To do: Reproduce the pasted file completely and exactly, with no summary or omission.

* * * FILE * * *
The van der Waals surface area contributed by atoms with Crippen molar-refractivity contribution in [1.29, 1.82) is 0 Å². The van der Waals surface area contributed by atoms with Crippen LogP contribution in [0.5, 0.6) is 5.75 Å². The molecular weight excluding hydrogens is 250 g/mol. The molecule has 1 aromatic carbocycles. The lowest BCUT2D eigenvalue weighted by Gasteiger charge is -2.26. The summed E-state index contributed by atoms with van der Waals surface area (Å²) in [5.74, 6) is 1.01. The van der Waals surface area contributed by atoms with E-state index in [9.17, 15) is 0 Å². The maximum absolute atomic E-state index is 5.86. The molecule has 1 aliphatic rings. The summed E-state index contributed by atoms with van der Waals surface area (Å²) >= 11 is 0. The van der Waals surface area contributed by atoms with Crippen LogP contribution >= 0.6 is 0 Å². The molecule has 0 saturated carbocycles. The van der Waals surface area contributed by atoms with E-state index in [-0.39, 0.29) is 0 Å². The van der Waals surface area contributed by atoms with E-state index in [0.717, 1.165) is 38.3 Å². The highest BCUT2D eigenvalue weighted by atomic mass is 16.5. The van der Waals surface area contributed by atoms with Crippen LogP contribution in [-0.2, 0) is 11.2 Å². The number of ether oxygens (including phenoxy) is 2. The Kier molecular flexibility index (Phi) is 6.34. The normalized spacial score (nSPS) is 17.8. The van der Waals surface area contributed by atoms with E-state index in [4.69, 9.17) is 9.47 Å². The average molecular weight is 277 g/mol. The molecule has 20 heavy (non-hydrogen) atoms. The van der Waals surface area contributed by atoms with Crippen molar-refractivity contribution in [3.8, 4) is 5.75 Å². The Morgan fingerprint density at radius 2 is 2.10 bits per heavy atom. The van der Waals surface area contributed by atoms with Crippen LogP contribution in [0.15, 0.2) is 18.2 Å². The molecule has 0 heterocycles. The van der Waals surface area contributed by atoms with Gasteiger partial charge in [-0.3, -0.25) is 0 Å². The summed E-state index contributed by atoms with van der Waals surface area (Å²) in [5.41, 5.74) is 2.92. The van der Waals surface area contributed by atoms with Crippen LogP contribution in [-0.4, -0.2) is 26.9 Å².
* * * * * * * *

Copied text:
The van der Waals surface area contributed by atoms with Crippen molar-refractivity contribution in [1.29, 1.82) is 0 Å². The van der Waals surface area contributed by atoms with Crippen LogP contribution in [0.5, 0.6) is 5.75 Å². The molecular weight excluding hydrogens is 250 g/mol. The molecule has 1 aromatic carbocycles. The lowest BCUT2D eigenvalue weighted by Gasteiger charge is -2.26. The summed E-state index contributed by atoms with van der Waals surface area (Å²) in [5.74, 6) is 1.01. The van der Waals surface area contributed by atoms with E-state index in [9.17, 15) is 0 Å². The maximum absolute atomic E-state index is 5.86. The molecule has 1 aliphatic rings. The summed E-state index contributed by atoms with van der Waals surface area (Å²) >= 11 is 0. The van der Waals surface area contributed by atoms with Crippen LogP contribution >= 0.6 is 0 Å². The molecule has 0 saturated carbocycles. The van der Waals surface area contributed by atoms with E-state index in [-0.39, 0.29) is 0 Å². The van der Waals surface area contributed by atoms with E-state index in [0.717, 1.165) is 38.3 Å². The highest BCUT2D eigenvalue weighted by atomic mass is 16.5. The van der Waals surface area contributed by atoms with Crippen LogP contribution in [-0.2, 0) is 11.2 Å². The number of ether oxygens (including phenoxy) is 2. The Kier molecular flexibility index (Phi) is 6.34. The normalized spacial score (nSPS) is 17.8. The van der Waals surface area contributed by atoms with E-state index in [4.69, 9.17) is 9.47 Å². The average molecular weight is 277 g/mol. The molecule has 20 heavy (non-hydrogen) atoms. The van der Waals surface area contributed by atoms with Crippen molar-refractivity contribution in [3.8, 4) is 5.75 Å². The Morgan fingerprint density at radius 2 is 2.10 bits per heavy atom. The van der Waals surface area contributed by atoms with Crippen LogP contribution in [0.15, 0.2) is 18.2 Å². The molecule has 0 heterocycles. The van der Waals surface area contributed by atoms with Gasteiger partial charge in [-0.3, -0.25) is 0 Å². The summed E-state index contributed by atoms with van der Waals surface area (Å²) in [5.41, 5.74) is 2.92. The van der Waals surface area contributed by atoms with Crippen LogP contribution in [-0.4, -0.2) is 26.9 Å².